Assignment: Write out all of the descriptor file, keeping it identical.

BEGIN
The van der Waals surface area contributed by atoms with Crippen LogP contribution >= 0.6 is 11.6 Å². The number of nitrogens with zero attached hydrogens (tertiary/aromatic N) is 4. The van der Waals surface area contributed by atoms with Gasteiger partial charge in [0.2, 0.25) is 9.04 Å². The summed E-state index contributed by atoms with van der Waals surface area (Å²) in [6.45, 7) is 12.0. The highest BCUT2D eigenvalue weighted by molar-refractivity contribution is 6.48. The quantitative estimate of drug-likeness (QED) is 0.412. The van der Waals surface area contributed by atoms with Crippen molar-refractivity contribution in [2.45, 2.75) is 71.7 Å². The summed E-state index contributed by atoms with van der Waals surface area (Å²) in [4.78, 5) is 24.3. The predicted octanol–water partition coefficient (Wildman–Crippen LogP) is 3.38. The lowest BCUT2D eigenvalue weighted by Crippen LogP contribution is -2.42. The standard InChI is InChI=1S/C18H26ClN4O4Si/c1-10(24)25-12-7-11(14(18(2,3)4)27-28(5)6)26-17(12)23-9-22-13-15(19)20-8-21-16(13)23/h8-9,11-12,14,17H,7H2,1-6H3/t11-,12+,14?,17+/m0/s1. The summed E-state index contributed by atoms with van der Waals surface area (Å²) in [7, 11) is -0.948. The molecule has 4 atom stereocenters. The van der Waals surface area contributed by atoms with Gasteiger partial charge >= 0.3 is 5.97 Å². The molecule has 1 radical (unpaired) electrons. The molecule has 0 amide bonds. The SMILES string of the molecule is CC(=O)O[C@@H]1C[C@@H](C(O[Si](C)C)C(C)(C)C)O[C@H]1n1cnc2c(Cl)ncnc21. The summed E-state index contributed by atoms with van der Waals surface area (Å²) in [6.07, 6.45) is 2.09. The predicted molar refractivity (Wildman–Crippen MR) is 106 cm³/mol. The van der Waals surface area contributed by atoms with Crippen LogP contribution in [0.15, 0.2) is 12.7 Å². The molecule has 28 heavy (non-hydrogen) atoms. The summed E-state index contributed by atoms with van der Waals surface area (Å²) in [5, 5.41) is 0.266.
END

The van der Waals surface area contributed by atoms with Crippen LogP contribution >= 0.6 is 11.6 Å². The number of nitrogens with zero attached hydrogens (tertiary/aromatic N) is 4. The van der Waals surface area contributed by atoms with Gasteiger partial charge in [0.2, 0.25) is 9.04 Å². The summed E-state index contributed by atoms with van der Waals surface area (Å²) in [6.45, 7) is 12.0. The highest BCUT2D eigenvalue weighted by molar-refractivity contribution is 6.48. The quantitative estimate of drug-likeness (QED) is 0.412. The van der Waals surface area contributed by atoms with Crippen molar-refractivity contribution in [2.45, 2.75) is 71.7 Å². The summed E-state index contributed by atoms with van der Waals surface area (Å²) in [4.78, 5) is 24.3. The predicted octanol–water partition coefficient (Wildman–Crippen LogP) is 3.38. The lowest BCUT2D eigenvalue weighted by Crippen LogP contribution is -2.42. The standard InChI is InChI=1S/C18H26ClN4O4Si/c1-10(24)25-12-7-11(14(18(2,3)4)27-28(5)6)26-17(12)23-9-22-13-15(19)20-8-21-16(13)23/h8-9,11-12,14,17H,7H2,1-6H3/t11-,12+,14?,17+/m0/s1. The summed E-state index contributed by atoms with van der Waals surface area (Å²) in [7, 11) is -0.948. The molecule has 4 atom stereocenters. The van der Waals surface area contributed by atoms with Gasteiger partial charge >= 0.3 is 5.97 Å². The molecule has 1 radical (unpaired) electrons. The molecule has 0 amide bonds. The SMILES string of the molecule is CC(=O)O[C@@H]1C[C@@H](C(O[Si](C)C)C(C)(C)C)O[C@H]1n1cnc2c(Cl)ncnc21. The summed E-state index contributed by atoms with van der Waals surface area (Å²) in [6.07, 6.45) is 2.09. The predicted molar refractivity (Wildman–Crippen MR) is 106 cm³/mol. The van der Waals surface area contributed by atoms with Crippen LogP contribution in [0.15, 0.2) is 12.7 Å². The molecule has 28 heavy (non-hydrogen) atoms. The summed E-state index contributed by atoms with van der Waals surface area (Å²) in [5, 5.41) is 0.266.